Sony isn't shy about charging premium prices for its laptops, and the cost of the ultra-portable Vaio VGN-Z11WN/B is fairly eye-watering, at about £1,500. To justify this level of expense, the laptop needs to be truly superb. Fortunately, it is.
The Z11WN/B has a carbon-fibre casing, which makes for a light, yet strong, chassis. It's an ultra-portable, weighing just 1.5kg. There's no clasp to hold the upper and lower sections together in transit, though. To be safe, you should use a carrying pouch or ensure the machine has its own pocket in your travel bag.
The Z11WN/B measures 31.4cm by 21cm by 3.3cm. This rather large footprint (for an ultra-portable) is due to the display.
This laptop's screen simply bowled us over. It's a 13.1-inch unit with LED backlighting and Sony's X-Black image-enhancing technology. The screen's surface is semi-reflective, which we much prefer to the over-reflective screens on some other laptops.
Even better is the 1,600x900-pixel native resolution. This widescreen 16:9 aspect ratio means it's easy to work with two document windows open side by side.
Ultra-portables need to strike a balance between portability and screen size. We think Sony has got it just right with this laptop.
The Z11WN/B shares some key design elements with its recent stablemates, including the cylindrical hinge, one end of which houses the on/off switch and the other the power input. The hinge gives the system a distinctive look and, when the laptop is powered up, the on/off switch area is attractively backlit.
Another design element shared with other Vaios is the Apple-like keyboard. The keys protrude from a backplate made from a single sheet of aluminium that runs down the wrist rest and into the front of the casing. This forms what Sony calls an 'isolation keyboard'. The keys are well spaced -- indeed, touch typists with smaller hands may find they are too far apart. The keys give good feedback and feel well-built, though.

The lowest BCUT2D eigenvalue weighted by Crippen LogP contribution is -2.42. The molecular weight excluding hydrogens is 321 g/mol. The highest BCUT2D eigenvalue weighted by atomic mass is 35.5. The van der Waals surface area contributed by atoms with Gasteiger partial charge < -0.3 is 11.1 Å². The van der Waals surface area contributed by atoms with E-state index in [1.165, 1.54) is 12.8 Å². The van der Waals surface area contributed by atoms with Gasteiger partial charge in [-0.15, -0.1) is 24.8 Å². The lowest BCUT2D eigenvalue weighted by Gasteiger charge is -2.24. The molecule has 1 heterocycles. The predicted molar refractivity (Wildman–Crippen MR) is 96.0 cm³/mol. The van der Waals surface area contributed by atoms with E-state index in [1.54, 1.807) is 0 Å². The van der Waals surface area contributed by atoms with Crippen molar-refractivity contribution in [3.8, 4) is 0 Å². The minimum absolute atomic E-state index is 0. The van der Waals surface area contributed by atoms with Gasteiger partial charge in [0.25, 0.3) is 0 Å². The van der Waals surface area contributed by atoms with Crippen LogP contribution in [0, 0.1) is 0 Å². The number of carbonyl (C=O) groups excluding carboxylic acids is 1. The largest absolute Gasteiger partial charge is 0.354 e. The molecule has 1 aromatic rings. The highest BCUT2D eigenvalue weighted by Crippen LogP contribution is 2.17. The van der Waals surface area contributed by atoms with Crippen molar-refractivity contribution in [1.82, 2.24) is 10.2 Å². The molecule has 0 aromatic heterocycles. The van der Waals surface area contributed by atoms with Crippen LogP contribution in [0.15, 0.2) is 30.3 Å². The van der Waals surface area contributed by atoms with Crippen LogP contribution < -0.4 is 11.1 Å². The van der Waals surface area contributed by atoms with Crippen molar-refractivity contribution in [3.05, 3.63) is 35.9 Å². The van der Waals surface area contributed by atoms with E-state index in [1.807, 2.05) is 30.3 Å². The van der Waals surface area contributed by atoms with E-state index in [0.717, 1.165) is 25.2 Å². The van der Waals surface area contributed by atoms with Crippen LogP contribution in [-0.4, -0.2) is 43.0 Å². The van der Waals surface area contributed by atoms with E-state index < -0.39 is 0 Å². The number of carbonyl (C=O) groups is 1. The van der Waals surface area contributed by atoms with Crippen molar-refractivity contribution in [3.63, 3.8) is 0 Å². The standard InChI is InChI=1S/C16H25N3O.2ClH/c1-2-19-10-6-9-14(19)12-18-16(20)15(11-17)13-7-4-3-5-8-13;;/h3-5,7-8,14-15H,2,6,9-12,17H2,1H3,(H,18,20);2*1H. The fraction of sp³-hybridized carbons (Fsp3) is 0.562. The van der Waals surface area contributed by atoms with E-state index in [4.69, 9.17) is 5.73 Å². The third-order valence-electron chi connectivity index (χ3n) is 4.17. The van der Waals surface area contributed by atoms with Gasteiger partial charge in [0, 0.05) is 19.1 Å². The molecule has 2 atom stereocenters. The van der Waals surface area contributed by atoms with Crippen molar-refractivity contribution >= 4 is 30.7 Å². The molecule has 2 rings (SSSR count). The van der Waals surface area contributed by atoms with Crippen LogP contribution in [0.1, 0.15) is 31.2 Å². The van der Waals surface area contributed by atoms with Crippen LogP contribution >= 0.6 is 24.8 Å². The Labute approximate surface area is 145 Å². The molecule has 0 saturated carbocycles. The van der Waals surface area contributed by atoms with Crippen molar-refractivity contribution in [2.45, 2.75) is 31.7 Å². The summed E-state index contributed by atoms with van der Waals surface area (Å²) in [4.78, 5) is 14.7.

The wrist-rest area houses a large touchpad. Although it takes almost two full sweeps to move the cursor right across the screen, we like the wide-aspect touchpad. It has vertical and horizontal scrolling built into the bottom and right edges, and, underneath, there's a pair of wide mouse buttons flanking a fingerprint scanner.
To the right, above the row of function keys, is an eject button for the optical drive caddy. It's unusual to find a physical button for this task, and we're not sure why Sony bothered with it, particularly as there's a button on the caddy itself.
Above and to the left of the function keys are buttons marked 'S1' and 'S2'. These can be configured to launch applications of your choice. By default, one switches between display types (normal, mirror and extended desktop), while the other opens up a 'Vaio guide' that walks you through using the laptop.
There are several Z-series models, including one with a 128GB solid-state drive. You can further configure some of the models, altering their hard-drive size and other components, should you choose to.
Our review sample had a 2.4GHz Intel Core 2 Duo P8600 processor and the maximum 4GB of RAM installed. The operating system is Windows Vista Business with Service Pack 1, but the box includes an install CD for Windows XP Professional with Service Pack 2, should you wish to downgrade.
The graphics sub-system is a dual-mode affair, comprising a discrete Nvidia GeForce 9300M GS GPU with 256MB of dedicated video memory and the integrated GMA 4500MHD module in the Intel GM45 Express chipset. A slider button on the keyboard area lets you switch between 'stamina' (integrated) and 'speed' (discrete) modes, depending on whether you need to conserve battery life or maximise graphics performance respectively.
As befits an ultra-portable aimed at mobile professionals, communications features are exemplary. Wi-Fi (802.11a/b/g and Draft-N) and Bluetooth are present, as expected, along with Gigabit Ethernet and a V.92 modem. More excitingly, the Z11WN/B also has integrated 3G/HSDPA connectivity (up to 7.2Mbps download) courtesy of T-Mobile. You get a 30-day trial of T-Mobile's service, so you can judge whether it's for you.